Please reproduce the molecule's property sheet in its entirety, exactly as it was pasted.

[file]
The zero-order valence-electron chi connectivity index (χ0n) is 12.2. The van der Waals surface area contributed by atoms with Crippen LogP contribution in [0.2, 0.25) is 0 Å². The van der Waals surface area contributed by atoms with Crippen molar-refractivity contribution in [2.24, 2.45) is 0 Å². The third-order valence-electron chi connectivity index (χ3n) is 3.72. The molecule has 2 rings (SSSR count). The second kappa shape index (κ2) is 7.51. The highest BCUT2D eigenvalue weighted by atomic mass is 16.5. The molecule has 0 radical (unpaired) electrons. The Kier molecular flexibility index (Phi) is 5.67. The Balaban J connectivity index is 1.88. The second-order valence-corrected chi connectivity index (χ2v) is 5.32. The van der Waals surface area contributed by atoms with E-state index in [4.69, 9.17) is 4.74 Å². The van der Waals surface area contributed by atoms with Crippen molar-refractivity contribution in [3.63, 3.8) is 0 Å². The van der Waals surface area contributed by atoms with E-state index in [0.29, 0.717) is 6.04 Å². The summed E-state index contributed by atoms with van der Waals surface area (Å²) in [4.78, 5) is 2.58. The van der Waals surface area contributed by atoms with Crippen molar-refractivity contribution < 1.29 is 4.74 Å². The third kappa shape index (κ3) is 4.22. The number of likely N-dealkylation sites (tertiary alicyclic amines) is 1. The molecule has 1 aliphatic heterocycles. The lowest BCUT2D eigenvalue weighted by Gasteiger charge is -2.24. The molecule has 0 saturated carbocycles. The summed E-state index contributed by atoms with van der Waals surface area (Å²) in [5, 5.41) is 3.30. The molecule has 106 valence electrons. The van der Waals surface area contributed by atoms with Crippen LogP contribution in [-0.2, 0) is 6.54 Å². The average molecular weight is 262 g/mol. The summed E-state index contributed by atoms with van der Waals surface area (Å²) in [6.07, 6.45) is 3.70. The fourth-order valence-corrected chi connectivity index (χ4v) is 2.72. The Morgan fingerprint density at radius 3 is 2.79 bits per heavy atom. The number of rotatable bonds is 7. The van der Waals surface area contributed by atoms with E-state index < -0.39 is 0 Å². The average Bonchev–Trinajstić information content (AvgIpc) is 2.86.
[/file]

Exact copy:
The zero-order valence-electron chi connectivity index (χ0n) is 12.2. The van der Waals surface area contributed by atoms with Crippen LogP contribution in [0.2, 0.25) is 0 Å². The van der Waals surface area contributed by atoms with Crippen molar-refractivity contribution in [2.24, 2.45) is 0 Å². The third-order valence-electron chi connectivity index (χ3n) is 3.72. The molecule has 2 rings (SSSR count). The second kappa shape index (κ2) is 7.51. The highest BCUT2D eigenvalue weighted by atomic mass is 16.5. The molecule has 0 radical (unpaired) electrons. The Kier molecular flexibility index (Phi) is 5.67. The Balaban J connectivity index is 1.88. The second-order valence-corrected chi connectivity index (χ2v) is 5.32. The van der Waals surface area contributed by atoms with E-state index in [4.69, 9.17) is 4.74 Å². The van der Waals surface area contributed by atoms with Crippen molar-refractivity contribution in [3.63, 3.8) is 0 Å². The van der Waals surface area contributed by atoms with E-state index in [0.29, 0.717) is 6.04 Å². The summed E-state index contributed by atoms with van der Waals surface area (Å²) in [4.78, 5) is 2.58. The van der Waals surface area contributed by atoms with Crippen molar-refractivity contribution < 1.29 is 4.74 Å². The third kappa shape index (κ3) is 4.22. The number of likely N-dealkylation sites (tertiary alicyclic amines) is 1. The molecule has 1 aliphatic heterocycles. The lowest BCUT2D eigenvalue weighted by Gasteiger charge is -2.24. The molecule has 0 saturated carbocycles. The summed E-state index contributed by atoms with van der Waals surface area (Å²) in [5, 5.41) is 3.30. The molecule has 106 valence electrons. The van der Waals surface area contributed by atoms with Crippen LogP contribution in [-0.2, 0) is 6.54 Å². The average molecular weight is 262 g/mol. The summed E-state index contributed by atoms with van der Waals surface area (Å²) in [6.07, 6.45) is 3.70. The fourth-order valence-corrected chi connectivity index (χ4v) is 2.72. The Morgan fingerprint density at radius 3 is 2.79 bits per heavy atom. The number of rotatable bonds is 7. The van der Waals surface area contributed by atoms with E-state index < -0.39 is 0 Å². The average Bonchev–Trinajstić information content (AvgIpc) is 2.86.